It was 1952, at the Helsinki Olympics, there was no brighter star than Emil Zatopek of Czechoslovakia. But sharing a part of the shade under the towering figure of Zatopek was a Brit named Frank Sando. Somewhere early in the 10,000-meter race (at the end of the first or third lap depending on which report you read), Sando was spiked by a trailing runner and lost his left shoe. Sando kept running.
In fact, Sando ran nearly the entire 29-minute race, with bare left foot. And he incredibly came in fifth, running steadily in one of the more grueling of Olympic competitions, breaking the British record and coming within 3.6 seconds of a bronze medal.
It was 1960 when a man from Ethiopia topped that feat (as it were). Abebe Bikila became the first black African to win a gold medal, winning the marathon in Olympic record time….shoeless.
There have been many other cases of runners losing a shoe in a race, but usually the loss of the shoe impacts the performance of the runner negatively. When someone prepares hundreds of hours for a particular running competition, it is with the understanding that the shoes will hold up. There is no training without shoes. And when an athlete is suddenly without a shoe, it will be painful. The soft skin of the bottom of the foot will peel away. The tendons and muscles that support the ankles and calfs and hamstrings will feel the effects of a suddenly altered running style, one instinctively designed to avoid pain.
But there are also people who, today, run barefoot regularly, who believe that un-shod approach is the natural way to ambulate, and better for a body that did not evolve over the millenia with Nike’s or Adidas shoes on foot. (See Barefoot Runners Society.) Barefoot runners not only enjoy barefoot running, they believe it improves their overall foot and leg condition and diminishes arthritic pain.
- May strengthen the muscles, tendons and ligaments of the foot and allow one to develop a more natural gait.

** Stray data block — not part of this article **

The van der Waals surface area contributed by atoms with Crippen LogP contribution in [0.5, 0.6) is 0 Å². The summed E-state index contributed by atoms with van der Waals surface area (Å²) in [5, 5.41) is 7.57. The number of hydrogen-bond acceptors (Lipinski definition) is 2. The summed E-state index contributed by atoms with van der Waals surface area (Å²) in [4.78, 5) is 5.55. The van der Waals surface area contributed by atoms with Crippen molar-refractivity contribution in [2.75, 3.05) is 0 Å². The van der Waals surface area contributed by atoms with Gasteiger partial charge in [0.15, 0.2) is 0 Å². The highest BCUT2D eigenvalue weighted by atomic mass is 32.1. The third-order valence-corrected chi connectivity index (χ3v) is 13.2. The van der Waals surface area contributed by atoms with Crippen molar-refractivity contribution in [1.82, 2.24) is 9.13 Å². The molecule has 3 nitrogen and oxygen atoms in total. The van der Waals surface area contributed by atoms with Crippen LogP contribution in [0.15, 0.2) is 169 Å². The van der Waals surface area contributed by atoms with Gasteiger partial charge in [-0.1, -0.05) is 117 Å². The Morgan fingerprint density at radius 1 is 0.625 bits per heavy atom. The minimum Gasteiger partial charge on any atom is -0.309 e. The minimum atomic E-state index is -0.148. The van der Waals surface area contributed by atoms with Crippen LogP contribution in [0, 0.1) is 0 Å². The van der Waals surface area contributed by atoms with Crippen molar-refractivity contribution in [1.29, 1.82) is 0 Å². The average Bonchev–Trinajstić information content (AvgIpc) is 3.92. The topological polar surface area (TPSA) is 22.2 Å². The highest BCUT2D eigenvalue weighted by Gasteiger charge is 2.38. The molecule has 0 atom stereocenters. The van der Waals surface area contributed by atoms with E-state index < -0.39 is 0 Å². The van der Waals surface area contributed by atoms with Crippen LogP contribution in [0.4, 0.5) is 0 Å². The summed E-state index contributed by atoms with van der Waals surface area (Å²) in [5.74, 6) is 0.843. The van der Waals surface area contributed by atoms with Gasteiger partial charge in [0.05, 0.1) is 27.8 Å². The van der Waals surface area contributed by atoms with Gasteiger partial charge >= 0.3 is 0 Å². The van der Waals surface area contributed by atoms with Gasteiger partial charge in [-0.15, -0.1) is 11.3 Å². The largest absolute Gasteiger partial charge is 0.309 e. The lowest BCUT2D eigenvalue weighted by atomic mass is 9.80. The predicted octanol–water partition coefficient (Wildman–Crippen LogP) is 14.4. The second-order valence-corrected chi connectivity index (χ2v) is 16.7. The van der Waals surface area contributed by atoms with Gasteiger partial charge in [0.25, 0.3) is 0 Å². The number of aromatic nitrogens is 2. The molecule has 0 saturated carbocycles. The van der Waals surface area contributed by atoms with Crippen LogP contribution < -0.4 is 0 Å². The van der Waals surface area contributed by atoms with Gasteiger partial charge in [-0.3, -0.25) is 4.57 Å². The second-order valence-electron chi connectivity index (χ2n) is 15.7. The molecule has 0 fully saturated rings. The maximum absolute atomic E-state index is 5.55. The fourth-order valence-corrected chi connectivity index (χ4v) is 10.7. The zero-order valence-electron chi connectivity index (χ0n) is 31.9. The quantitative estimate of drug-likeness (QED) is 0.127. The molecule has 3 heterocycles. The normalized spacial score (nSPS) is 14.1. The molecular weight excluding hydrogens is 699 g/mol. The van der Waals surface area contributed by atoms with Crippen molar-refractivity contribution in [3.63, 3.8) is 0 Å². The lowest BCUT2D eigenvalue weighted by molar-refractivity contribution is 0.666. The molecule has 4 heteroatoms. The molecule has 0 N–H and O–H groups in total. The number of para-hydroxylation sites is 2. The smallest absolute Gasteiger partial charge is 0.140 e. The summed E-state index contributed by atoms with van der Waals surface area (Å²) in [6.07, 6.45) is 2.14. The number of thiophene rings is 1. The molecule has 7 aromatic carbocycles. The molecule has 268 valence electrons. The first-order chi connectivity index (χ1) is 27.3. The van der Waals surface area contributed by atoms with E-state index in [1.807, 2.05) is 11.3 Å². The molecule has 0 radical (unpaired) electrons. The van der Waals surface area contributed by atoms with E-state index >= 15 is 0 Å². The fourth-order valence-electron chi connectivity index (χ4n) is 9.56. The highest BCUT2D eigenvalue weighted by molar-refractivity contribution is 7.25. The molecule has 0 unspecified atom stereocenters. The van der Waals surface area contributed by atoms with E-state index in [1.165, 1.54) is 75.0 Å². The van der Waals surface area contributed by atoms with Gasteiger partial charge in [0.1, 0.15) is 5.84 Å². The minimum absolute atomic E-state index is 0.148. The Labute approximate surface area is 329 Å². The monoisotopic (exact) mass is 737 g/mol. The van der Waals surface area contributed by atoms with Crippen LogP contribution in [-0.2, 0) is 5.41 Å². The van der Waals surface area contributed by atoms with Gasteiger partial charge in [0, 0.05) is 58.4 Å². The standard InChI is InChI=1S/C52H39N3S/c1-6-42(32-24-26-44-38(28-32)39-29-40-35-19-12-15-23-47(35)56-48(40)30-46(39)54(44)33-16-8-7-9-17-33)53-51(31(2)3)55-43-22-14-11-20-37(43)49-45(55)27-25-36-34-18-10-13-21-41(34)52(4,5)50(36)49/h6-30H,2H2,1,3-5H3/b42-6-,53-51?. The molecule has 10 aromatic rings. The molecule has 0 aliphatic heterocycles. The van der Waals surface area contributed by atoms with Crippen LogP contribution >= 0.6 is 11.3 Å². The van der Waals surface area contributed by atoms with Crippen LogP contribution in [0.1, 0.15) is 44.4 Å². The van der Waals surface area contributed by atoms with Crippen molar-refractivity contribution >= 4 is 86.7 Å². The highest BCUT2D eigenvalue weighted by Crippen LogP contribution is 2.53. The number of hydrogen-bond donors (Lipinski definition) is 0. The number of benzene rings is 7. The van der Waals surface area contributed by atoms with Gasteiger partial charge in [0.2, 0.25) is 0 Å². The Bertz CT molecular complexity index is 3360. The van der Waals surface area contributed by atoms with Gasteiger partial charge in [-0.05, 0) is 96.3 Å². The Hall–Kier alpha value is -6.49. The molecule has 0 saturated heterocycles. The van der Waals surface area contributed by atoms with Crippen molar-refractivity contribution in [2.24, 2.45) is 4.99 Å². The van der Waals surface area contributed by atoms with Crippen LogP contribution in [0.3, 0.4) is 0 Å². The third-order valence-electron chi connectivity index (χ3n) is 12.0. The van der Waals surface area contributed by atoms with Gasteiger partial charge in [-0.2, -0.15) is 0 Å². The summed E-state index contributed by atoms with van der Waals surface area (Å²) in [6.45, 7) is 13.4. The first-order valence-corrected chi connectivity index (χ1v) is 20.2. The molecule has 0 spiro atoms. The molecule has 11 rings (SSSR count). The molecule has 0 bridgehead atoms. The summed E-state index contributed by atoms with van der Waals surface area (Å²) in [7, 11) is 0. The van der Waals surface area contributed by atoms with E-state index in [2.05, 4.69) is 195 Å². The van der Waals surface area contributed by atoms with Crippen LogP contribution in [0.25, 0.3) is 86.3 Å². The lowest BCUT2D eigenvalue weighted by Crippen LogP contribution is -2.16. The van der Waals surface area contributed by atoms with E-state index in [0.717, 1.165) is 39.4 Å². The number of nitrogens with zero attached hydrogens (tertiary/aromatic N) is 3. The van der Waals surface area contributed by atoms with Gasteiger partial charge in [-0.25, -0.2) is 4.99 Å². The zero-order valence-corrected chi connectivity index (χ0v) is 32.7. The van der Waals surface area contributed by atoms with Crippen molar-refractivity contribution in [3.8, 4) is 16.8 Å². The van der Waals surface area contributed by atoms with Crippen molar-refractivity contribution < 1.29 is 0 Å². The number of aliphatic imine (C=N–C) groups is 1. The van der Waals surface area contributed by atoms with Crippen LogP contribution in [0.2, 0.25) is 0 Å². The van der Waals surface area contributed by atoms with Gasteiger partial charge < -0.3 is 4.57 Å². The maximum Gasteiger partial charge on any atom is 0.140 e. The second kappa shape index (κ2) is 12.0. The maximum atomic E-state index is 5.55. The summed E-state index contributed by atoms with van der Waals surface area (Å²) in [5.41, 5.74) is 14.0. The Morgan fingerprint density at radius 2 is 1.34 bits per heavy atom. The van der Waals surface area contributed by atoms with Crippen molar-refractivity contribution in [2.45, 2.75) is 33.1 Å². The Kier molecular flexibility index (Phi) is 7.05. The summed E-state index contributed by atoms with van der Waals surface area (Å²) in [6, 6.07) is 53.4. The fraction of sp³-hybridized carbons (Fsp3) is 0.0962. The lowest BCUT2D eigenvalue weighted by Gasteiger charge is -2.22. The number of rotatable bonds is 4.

- By removing the heel lift in most shoes, it will help stretch and strengthen the Achilles tendon and calf muscle which may reduce injuries, such as calf strains or Achilles tendinitis.
- Runners will learn to land on the forefoot rather than the heel. The heel strike during running was developed due to the excessive padding of running shoes, but research shows this isn’t the most effective natural running stride. Landing on the heel causes unnecessary braking on every stride. The most efficient runners land on the mid-foot and keep their strides smooth and fluid. Landing on the forefoot also allows your arches to act as natural shock absorbers.
- It may improve balance and proprioception. Going barefoot activates the smaller muscles in the feet, ankles, legs, and hips that are responsible for better balance and coordination.
- Running barefoot helps one improve balance, but it also helps them stay grounded and connected with your environment. A person can learn to spread their toes and expand the foot while it becomes a more solid and connected base that supports all movements.
And for the competitor, there is a potential benefit regarding increased speed, perhaps one of the more important factors for a competitive runner. According to this article in Runner’s World, research has shown that the simple matter of reducing the weight your feet and legs have to carry can have a significant impact on your running speed. This article quotes long-distance runner, Bruce Tulloh, who cites the research of Dr Griffith Pugh. Dr Pugh’s huge claim to fame was to be the doctor to the team that first climbed Mt Everest.
“Dr. Pugh had me run repetition miles, to compare the effect of bare feet, shoes, and shoes with added weight. He collected breath samples. It showed a straight-line relationship between weight of shoes and oxygen cost. At sub-5:00 mile pace, the gain in efficiency with bare feet is 1 percent, which means a 100m advantage in a 10,000m. In actual racing, I found another advantage is that you can accelerate more quickly,” Tulloh said.
But if you’re not dealing with pain in your feet or legs, and you have never trained in barefoot, there is no real great advantage to start doing so. When you first run barefoot, as most of us can clearly imagine, it will hurt. The bottom of your feet will be chocked by the impact, particularly the moment you step on a pebble, a thorn, or a piece of glass. In addition to punctures and lacerations, the chance of achilles tendonitis, calf strain and plantar fasciitis are high. Then there’s the frostbite if you run in the cold….
My intent is not to pull your leg, or put my foot down on the merits of running unshod. If you have itchy feet and yearn to feel the dirt and grass as it caresses and cushions your overly protected puppies, then perhaps it’s time to stop dragging your feet. Go ahead, dig in your heels and put your best foot forward.